Alberto dropped me off at the train station in Padova.  From there, it was a pretty straight forward.  Took the train to Santa Lucia Station, then a boat to Giudecca.  From the “boat”stop, it was only a 50m walk to the hostel.  Oh yeah: there aren’t any busses; only boats.  Seems pretty straightforward, but you won’t believe until you see it:  Venice is on water!

La Basilica di San Marco in the morning.  Crowded and beautiful!  The Venetians were crazy on details. I’m used to the simpleness of the Etruscan/Roman/Tuscan designs on Tuscany.  Amazing!

Canals everywhere!! The annoying thing is that unlike a street, you can’t cross a canal until you a reach a bridge.  Often, you hit dead ends.

Looking down the Grand Canal on il Ponte di Rialto.

Looking down along the side of Dorsoduro, the Southern-most island of Venice.  On the other side of the Canal, on the left, is Giudecca, where I was staying.

La Galleria dell’Academia. On the tip of the Dorsoduro island, facing Piazza San Marco.  Getting to Piazza San Marco is a totally different story.

Beautiful details!  And to think this was built on an island!

Looking North from Dorsoduro, to Piazza San Marco.  I sat on the steps on la Galleria dell’Acamedia to eat lunch and read a little.

Looking down the Grand Canal from il Ponte dell’Academia, the newest of the three main bridges on the Grand Canal.  Ohhhh Venice…. They should make a movie called Venezia, mi piace. I’d watch it…

Oh WHAT?!?  Piazza San Marco is flooded!! So gross!  Tourists were happily willing to walk barefoot and, at some points, knee-high in canal water.  Polluted and full of centuries worth of human excrements. EEEWWWW… I avoided the water as much as I could, until…

FFUuuudge...  should’ve seen this coming.  Great..  EEWWWWwww…. (I hate to admit it, but it was kind of refreshing…)

Beautiful Day!  Venice is such a tease because the sun is so hot, you just want to jump in the water, but you know you’d die out of disgust if you did…  too bad.

The quiet life on Giudecca, the largest island facing Piazza San Marco.  I really like that the hostel is on Giudecca.  It’s two boat stops away from la Piazza S.M., which makes it central in Venice and yet, because it’s on the other side of the canal, there are no tourists.  Quiet and serene… ahhhh…

Sadly, today marks the nineth anniversary of the 9/11 attacks.  So sad.

Ho solo una notte in Venezia.  Domani, prendo il treno per Parigi per due notte.  Dopo prendo l’aeroplane per Seattle.

A dopo!

🙂 Julie

WWOOF#5 in Review

A lot has happened since my last post.

girls’ day morning out

Sophie, AnnaLisa, Martina and I all managed to pull off a free morning on Saturday.  AnnaLisa and I only work in the afternoon and at night.  Sophie had to book time off.  Martina just got really luck.

Hitchhiking (or autostop): the only way to get around Tuscany.  After about ten cars, a handsome young fellow stopped.  Not bad.  From left: me, Sophie and AnnaLisa.

In Volterra, we strolled through the market, stopped for cappuccini (that’s many cappuccino), and biscotti, and did a little shopping.  Soooo refreshing to get out of WWOOF#5 for a little and to have some good old fashioned girl time.  Sophie was especially happy: she had just finished a 4000-word essay on Becket’s works, was free of Rumi (a two-year-old devil of a child) and other au pair duties.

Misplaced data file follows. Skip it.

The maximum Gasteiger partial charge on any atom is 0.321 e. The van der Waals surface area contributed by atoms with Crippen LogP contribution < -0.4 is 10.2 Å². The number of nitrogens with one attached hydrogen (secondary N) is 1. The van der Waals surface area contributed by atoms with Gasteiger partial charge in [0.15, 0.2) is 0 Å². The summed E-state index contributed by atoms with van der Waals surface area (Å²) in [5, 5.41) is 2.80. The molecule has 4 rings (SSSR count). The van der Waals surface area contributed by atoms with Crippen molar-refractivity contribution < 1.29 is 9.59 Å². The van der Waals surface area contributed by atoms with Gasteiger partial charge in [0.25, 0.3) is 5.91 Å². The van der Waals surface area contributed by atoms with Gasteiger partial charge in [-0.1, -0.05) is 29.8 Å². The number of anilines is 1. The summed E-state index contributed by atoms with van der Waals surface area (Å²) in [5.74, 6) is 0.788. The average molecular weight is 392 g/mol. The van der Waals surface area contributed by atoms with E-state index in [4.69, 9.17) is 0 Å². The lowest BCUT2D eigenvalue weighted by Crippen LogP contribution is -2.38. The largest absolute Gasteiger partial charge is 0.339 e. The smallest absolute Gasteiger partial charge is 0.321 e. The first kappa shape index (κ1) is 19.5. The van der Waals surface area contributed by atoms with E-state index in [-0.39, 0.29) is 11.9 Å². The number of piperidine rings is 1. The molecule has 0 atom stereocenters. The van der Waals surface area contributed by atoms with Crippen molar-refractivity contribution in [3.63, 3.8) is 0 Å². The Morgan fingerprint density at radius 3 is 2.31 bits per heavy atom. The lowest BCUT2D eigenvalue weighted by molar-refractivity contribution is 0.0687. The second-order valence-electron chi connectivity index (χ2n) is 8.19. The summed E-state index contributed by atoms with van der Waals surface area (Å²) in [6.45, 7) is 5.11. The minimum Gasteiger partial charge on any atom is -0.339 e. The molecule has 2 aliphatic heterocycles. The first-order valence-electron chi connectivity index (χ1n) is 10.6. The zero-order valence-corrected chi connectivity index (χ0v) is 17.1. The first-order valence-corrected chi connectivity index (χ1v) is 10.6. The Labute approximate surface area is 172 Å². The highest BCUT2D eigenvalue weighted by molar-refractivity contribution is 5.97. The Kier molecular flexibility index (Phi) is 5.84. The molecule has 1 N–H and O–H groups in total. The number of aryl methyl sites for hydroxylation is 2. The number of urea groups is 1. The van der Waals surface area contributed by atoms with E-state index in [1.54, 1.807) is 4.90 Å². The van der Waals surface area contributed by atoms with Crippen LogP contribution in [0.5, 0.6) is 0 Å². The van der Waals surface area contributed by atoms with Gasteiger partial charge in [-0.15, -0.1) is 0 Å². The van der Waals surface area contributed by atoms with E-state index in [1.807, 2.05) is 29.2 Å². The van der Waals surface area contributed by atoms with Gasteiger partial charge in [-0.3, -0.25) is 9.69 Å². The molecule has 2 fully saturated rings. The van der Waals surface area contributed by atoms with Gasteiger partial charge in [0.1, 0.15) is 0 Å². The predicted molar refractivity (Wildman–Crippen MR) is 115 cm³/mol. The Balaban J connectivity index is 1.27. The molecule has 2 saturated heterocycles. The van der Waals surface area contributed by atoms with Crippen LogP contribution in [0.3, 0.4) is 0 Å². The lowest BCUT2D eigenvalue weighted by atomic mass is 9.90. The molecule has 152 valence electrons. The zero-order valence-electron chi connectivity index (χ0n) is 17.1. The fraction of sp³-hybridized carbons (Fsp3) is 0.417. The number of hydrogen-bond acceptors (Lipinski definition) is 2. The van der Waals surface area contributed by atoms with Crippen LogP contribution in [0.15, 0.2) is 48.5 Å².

Big purchase of the day: green Ray-Ban knock-offs.  Cost me 5€, they did.  Photo: Sophie.

Empty Villa

Having the villa totally rented out sucks. Everything is off-limits and you can’t even go near it if you’re not working.  So when the guests finally left, the villa was completely empty (free of guests!) for two nights.  It felt like we were little kids running around in a giant masion, all to ourselves.  We watched Star Trek in the theatre room, soaked up the sun by the pool, explored the “forbidden” parts of WWOOF#5 (including a secret costume room up on the top floor) , skimmed through books in the library, went fig and blackberry picking, ate dinner in the backyard at sunset.  We were even contemplating playing sardines at night.

Sian on the look-out. Sian, the last wwoofer to arrive during my stay at WWOOF#5, and I got bored one day and explored the villa.  We took off our sandals and tip-toed up to the top floors of the villa.  Up there, we found these stairs leading to a look-out room, no bigger than a single bed.  There are two balconies on either side of the look-out room.  The view from up there has been tattooed in my brain; it was breathtaking.

Lunch in the courtyard. Another bonus of having the villa completely empty was that we could eat in the courtyard.  Kids running everywhere.  Every lunch felt like one big family gathering.

Me in the pool. I’m pretty sure my age drops 15 years when I go swimming.  Every time I went down to the pool, I looked for something to toss in so I could go dive and get it…

Chillin’ by the pool. It killed me how impossible it was for me to figure out the time travel-ness in Star Trek.  Sian and I spent our out-of-the-water time coming up with possible theories.  We came to the conclusion that there exist two parallel realities, existing 50 years apart, and Nero effs it up.

Dinner with a view. Sophie, left, and AnnaLisa, right, enjoying dinner and wine on the backyard terrace.

Girls’ (and Daviday’s) Night Out in Florence

On my second to last night in WWOOF#5, Daviday and Louise invited AnnaLisa, Sian, Sophie and I to come out with them in Florence.  They were meeting friends for dinner.  With Daviday driving and Louise in the passenger seat, the four of us squished in the back for almost two hours.  Good thing Louise has amazing taste in music.